Tuesday, October 03, 2006

Who are we fooling? Who are we helping? 

You need to take a little time to read Stephen Karlson's post on college ranking systems. The money graf:
It strikes me as exceedingly cumbersome to lay off on a newsmagazine what might more logically be charged to the failure of the common schools to do their work in the first place, or to the failure of the access-assessment-remediation-retention culture in the academy to say Enough to those common schools.
Stephen writes forcefully that it's time for us to deal with the problem by having academia state for itself and for its audience -- parents, employers, legislators (for Stephen's and my institutions, both public) -- what is meant by quality. When Stephen asks "what's wrong with bolstering retention by screening out individuals who are more likely a priori not to make it through?" the answer is, to whom is it wrong?

That thought comes through to me after reading a Conference Board report yesterday that says that college graduates have better job prospects not because the colleges are doing better jobs, but that the high schools are failing to provide key job skills. I was invited this morning to talk to a luncheon for Junior Achievement, which uses volunteers to get education about personal finance, economics and entrepreneurship into K-12 classrooms. As I read the Conference Board report, it occurred to me what JA is doing is to provide those skills which the Board report says are lacking in our high school graduates.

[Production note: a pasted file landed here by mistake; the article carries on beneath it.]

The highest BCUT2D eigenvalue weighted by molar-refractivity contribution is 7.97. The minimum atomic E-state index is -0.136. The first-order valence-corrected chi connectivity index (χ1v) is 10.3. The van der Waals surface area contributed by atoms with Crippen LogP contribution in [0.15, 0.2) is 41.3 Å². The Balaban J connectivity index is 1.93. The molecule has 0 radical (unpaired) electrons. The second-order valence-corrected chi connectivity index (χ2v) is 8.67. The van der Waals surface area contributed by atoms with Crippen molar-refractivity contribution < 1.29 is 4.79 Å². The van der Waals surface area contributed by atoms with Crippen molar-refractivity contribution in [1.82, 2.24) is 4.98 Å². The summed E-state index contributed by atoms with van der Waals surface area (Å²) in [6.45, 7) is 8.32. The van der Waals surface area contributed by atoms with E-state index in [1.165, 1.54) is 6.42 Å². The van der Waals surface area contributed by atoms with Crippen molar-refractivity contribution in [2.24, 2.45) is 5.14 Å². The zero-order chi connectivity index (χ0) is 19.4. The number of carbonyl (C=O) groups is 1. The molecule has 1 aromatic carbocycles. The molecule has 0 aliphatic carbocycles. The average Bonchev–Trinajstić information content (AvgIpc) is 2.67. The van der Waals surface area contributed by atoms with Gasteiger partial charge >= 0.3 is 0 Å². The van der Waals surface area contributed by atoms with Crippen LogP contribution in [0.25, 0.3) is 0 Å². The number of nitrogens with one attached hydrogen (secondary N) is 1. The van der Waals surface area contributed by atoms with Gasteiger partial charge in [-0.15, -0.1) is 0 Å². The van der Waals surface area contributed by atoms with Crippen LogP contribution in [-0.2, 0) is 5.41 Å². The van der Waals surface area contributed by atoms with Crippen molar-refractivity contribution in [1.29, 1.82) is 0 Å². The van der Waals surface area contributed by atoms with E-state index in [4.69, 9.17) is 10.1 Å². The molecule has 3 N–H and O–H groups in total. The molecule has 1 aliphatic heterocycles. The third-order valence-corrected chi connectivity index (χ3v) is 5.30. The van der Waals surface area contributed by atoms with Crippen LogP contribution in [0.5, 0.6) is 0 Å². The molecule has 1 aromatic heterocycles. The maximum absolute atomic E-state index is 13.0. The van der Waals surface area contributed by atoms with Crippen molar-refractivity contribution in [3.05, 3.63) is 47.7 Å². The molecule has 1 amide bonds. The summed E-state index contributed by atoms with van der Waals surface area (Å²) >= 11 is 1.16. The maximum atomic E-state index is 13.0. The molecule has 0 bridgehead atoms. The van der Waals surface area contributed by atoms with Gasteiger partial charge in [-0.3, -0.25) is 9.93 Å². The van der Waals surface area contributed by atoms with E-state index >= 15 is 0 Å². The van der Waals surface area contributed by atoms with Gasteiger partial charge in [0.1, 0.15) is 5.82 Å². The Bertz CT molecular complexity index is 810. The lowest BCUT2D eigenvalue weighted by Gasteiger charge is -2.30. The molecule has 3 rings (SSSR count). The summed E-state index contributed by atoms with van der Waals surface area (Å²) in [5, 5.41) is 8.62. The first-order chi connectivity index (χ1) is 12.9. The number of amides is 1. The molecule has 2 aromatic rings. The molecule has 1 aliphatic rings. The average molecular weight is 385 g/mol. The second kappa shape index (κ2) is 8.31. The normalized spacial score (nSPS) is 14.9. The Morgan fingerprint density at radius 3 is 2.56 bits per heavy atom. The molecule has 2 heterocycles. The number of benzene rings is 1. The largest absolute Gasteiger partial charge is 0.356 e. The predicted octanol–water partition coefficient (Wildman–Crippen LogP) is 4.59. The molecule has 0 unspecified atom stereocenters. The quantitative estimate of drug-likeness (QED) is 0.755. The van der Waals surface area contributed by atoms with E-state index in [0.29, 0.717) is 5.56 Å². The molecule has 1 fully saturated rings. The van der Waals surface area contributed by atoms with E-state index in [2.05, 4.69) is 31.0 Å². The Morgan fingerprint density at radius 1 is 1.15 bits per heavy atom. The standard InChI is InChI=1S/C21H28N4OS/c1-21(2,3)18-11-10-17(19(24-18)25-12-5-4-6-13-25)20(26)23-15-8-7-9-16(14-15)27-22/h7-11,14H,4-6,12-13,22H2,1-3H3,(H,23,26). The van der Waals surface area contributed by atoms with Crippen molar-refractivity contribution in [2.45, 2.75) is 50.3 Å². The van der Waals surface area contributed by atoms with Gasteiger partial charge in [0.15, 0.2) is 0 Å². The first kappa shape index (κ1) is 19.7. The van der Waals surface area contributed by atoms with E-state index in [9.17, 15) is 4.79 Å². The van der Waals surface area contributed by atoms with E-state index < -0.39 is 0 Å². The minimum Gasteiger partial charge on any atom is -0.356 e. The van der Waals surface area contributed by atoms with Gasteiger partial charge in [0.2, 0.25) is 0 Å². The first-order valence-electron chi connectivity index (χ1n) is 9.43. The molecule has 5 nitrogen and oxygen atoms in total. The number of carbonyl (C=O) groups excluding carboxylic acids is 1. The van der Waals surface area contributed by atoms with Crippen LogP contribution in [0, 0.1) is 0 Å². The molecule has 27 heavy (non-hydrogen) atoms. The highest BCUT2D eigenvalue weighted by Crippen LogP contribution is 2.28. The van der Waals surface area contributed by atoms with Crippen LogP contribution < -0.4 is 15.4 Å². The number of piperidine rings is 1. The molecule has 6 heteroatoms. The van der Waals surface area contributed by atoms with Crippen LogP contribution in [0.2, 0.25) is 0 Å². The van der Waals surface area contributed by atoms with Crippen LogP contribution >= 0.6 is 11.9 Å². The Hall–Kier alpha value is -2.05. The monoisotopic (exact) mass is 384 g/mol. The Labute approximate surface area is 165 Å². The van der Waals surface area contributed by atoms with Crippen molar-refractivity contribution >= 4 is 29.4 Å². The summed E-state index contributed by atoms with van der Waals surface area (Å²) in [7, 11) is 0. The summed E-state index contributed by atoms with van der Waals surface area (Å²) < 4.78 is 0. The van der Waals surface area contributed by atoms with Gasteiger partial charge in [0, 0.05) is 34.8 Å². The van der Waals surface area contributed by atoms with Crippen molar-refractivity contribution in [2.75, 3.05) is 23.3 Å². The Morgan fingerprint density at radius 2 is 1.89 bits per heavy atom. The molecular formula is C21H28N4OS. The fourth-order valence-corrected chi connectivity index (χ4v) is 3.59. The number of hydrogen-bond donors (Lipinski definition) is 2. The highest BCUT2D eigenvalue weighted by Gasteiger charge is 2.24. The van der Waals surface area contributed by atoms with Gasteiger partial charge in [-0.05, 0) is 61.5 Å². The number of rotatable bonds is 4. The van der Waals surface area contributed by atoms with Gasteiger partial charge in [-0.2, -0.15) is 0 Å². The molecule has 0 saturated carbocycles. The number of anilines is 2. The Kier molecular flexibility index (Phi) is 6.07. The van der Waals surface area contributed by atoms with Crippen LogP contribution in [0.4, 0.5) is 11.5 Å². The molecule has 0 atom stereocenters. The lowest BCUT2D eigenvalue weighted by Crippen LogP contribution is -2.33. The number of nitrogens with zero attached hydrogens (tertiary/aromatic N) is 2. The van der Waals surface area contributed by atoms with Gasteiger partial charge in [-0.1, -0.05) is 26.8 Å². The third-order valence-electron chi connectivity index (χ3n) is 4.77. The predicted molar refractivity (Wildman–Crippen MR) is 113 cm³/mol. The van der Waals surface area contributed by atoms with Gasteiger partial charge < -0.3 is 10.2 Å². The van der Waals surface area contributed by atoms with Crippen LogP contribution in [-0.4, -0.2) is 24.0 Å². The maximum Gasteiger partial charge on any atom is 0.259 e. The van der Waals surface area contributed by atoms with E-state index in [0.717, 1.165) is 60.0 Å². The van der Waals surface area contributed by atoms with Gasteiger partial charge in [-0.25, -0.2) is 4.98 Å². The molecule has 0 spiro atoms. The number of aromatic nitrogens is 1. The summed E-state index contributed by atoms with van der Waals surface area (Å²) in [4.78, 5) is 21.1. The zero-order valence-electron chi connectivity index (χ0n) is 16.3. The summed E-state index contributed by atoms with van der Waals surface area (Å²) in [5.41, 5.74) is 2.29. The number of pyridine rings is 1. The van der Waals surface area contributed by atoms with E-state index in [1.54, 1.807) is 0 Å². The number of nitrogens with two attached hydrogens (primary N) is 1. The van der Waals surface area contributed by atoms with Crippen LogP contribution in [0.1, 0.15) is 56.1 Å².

In fact, the findings indicate that applied skills on all educational levels trump basic knowledge and skills, such as Reading Comprehension and Mathematics. In other words, while the �three Rs� are still fundamental to any new workforce entrant�s ability to do the job, employers emphasize that applied skills like Teamwork/Collaboration and Critical Thinking are �very important� to success at work.
As someone said to me after lunch, what kids are missing is the fourth R: the real world. And what employers seem to be doing is hiring college graduates with hopes that they've received that fourth R. And in the real world, one thing you can't have is inflated grading. When we do this, we are kicking down the road the problem with a lack of professionalism and work ethic that's lacking in the high school graduate. While a "coreless curriculum," as Stephen puts it, is a real problem, what we really want in these students is that work ethic along with the ability to work together, to speak clearly, and to be able to solve problems and think critically.

If there's some other way to deliver that than a classical curriculum centered on the Great Books, I'm fine with that. But good luck finding one.